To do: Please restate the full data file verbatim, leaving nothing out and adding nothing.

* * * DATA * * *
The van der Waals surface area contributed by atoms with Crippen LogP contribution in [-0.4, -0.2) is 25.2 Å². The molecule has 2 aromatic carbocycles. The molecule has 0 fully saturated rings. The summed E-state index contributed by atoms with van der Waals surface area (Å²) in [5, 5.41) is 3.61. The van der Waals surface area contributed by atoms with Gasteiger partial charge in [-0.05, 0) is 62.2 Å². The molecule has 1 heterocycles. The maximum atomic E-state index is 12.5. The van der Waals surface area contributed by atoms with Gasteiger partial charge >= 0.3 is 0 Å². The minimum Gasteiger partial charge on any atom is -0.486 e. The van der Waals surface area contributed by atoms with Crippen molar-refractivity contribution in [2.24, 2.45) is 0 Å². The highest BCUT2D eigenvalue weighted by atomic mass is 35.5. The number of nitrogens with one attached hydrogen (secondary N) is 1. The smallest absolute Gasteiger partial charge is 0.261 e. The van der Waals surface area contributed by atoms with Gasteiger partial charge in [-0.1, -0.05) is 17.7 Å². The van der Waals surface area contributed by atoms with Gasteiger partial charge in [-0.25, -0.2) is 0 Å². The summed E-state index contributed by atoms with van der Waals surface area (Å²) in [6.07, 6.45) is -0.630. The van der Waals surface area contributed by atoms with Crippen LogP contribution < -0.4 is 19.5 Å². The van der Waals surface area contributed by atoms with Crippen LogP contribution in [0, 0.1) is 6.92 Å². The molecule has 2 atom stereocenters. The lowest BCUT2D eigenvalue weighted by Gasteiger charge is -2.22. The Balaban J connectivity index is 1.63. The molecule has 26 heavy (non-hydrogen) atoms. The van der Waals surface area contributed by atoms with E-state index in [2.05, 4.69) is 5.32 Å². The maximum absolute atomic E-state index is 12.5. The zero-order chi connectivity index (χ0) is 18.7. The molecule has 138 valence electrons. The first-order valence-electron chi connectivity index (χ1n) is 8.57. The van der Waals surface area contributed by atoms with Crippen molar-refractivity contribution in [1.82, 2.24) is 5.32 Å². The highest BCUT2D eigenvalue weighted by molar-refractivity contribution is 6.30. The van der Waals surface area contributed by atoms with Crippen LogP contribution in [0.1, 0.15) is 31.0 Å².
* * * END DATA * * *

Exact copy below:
The van der Waals surface area contributed by atoms with Crippen LogP contribution in [-0.4, -0.2) is 25.2 Å². The molecule has 2 aromatic carbocycles. The molecule has 0 fully saturated rings. The summed E-state index contributed by atoms with van der Waals surface area (Å²) in [5, 5.41) is 3.61. The van der Waals surface area contributed by atoms with Gasteiger partial charge in [-0.05, 0) is 62.2 Å². The molecule has 1 heterocycles. The maximum atomic E-state index is 12.5. The van der Waals surface area contributed by atoms with Gasteiger partial charge >= 0.3 is 0 Å². The minimum Gasteiger partial charge on any atom is -0.486 e. The van der Waals surface area contributed by atoms with Crippen molar-refractivity contribution in [2.24, 2.45) is 0 Å². The highest BCUT2D eigenvalue weighted by atomic mass is 35.5. The number of nitrogens with one attached hydrogen (secondary N) is 1. The smallest absolute Gasteiger partial charge is 0.261 e. The van der Waals surface area contributed by atoms with Gasteiger partial charge in [-0.1, -0.05) is 17.7 Å². The van der Waals surface area contributed by atoms with Gasteiger partial charge in [-0.25, -0.2) is 0 Å². The summed E-state index contributed by atoms with van der Waals surface area (Å²) in [6.07, 6.45) is -0.630. The van der Waals surface area contributed by atoms with Crippen LogP contribution < -0.4 is 19.5 Å². The van der Waals surface area contributed by atoms with Crippen LogP contribution in [0, 0.1) is 6.92 Å². The molecule has 2 atom stereocenters. The lowest BCUT2D eigenvalue weighted by Gasteiger charge is -2.22. The Balaban J connectivity index is 1.63. The molecule has 26 heavy (non-hydrogen) atoms. The van der Waals surface area contributed by atoms with E-state index in [2.05, 4.69) is 5.32 Å². The maximum absolute atomic E-state index is 12.5. The zero-order chi connectivity index (χ0) is 18.7. The molecule has 138 valence electrons. The first-order valence-electron chi connectivity index (χ1n) is 8.57. The van der Waals surface area contributed by atoms with Crippen molar-refractivity contribution in [1.82, 2.24) is 5.32 Å². The highest BCUT2D eigenvalue weighted by molar-refractivity contribution is 6.30. The van der Waals surface area contributed by atoms with Crippen LogP contribution in [0.1, 0.15) is 31.0 Å².